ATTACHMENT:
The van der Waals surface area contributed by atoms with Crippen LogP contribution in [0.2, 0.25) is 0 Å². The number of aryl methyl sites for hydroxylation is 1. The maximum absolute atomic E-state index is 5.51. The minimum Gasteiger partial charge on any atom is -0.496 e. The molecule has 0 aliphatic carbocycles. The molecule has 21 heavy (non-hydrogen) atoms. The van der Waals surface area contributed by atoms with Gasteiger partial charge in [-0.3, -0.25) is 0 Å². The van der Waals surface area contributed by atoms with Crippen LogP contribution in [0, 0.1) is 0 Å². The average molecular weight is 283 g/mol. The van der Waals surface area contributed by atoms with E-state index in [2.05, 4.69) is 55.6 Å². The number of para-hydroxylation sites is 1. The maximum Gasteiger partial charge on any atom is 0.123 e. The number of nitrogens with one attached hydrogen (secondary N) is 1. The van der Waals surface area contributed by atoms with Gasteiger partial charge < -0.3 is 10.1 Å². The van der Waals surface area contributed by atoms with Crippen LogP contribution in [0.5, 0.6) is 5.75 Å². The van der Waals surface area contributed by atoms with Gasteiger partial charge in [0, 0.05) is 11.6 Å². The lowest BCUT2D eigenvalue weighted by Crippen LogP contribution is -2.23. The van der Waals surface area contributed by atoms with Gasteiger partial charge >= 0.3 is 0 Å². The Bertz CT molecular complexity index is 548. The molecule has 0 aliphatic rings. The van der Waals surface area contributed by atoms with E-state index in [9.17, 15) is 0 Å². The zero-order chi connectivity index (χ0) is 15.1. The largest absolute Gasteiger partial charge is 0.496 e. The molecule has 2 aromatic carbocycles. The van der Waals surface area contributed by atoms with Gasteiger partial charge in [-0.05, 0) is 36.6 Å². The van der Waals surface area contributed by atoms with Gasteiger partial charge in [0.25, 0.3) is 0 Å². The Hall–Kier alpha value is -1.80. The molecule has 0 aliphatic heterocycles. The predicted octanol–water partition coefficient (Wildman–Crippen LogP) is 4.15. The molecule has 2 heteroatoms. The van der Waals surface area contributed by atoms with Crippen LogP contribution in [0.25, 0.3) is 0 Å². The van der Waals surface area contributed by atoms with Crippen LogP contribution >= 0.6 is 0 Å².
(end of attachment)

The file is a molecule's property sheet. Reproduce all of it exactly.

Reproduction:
The van der Waals surface area contributed by atoms with Crippen LogP contribution in [0.2, 0.25) is 0 Å². The number of aryl methyl sites for hydroxylation is 1. The maximum absolute atomic E-state index is 5.51. The minimum Gasteiger partial charge on any atom is -0.496 e. The molecule has 0 aliphatic carbocycles. The molecule has 21 heavy (non-hydrogen) atoms. The van der Waals surface area contributed by atoms with Gasteiger partial charge in [-0.3, -0.25) is 0 Å². The van der Waals surface area contributed by atoms with Crippen LogP contribution in [0, 0.1) is 0 Å². The average molecular weight is 283 g/mol. The van der Waals surface area contributed by atoms with E-state index in [2.05, 4.69) is 55.6 Å². The number of para-hydroxylation sites is 1. The maximum Gasteiger partial charge on any atom is 0.123 e. The number of nitrogens with one attached hydrogen (secondary N) is 1. The van der Waals surface area contributed by atoms with Gasteiger partial charge < -0.3 is 10.1 Å². The van der Waals surface area contributed by atoms with Crippen LogP contribution in [0.5, 0.6) is 5.75 Å². The van der Waals surface area contributed by atoms with Gasteiger partial charge in [0, 0.05) is 11.6 Å². The lowest BCUT2D eigenvalue weighted by Crippen LogP contribution is -2.23. The van der Waals surface area contributed by atoms with Gasteiger partial charge >= 0.3 is 0 Å². The Bertz CT molecular complexity index is 548. The molecule has 0 aliphatic rings. The van der Waals surface area contributed by atoms with E-state index in [9.17, 15) is 0 Å². The zero-order chi connectivity index (χ0) is 15.1. The largest absolute Gasteiger partial charge is 0.496 e. The molecule has 2 aromatic carbocycles. The van der Waals surface area contributed by atoms with Gasteiger partial charge in [-0.05, 0) is 36.6 Å². The van der Waals surface area contributed by atoms with Gasteiger partial charge in [0.25, 0.3) is 0 Å². The Hall–Kier alpha value is -1.80. The molecule has 0 aliphatic heterocycles. The predicted octanol–water partition coefficient (Wildman–Crippen LogP) is 4.15. The molecule has 2 heteroatoms. The van der Waals surface area contributed by atoms with Crippen LogP contribution in [0.25, 0.3) is 0 Å². The van der Waals surface area contributed by atoms with Crippen LogP contribution >= 0.6 is 0 Å².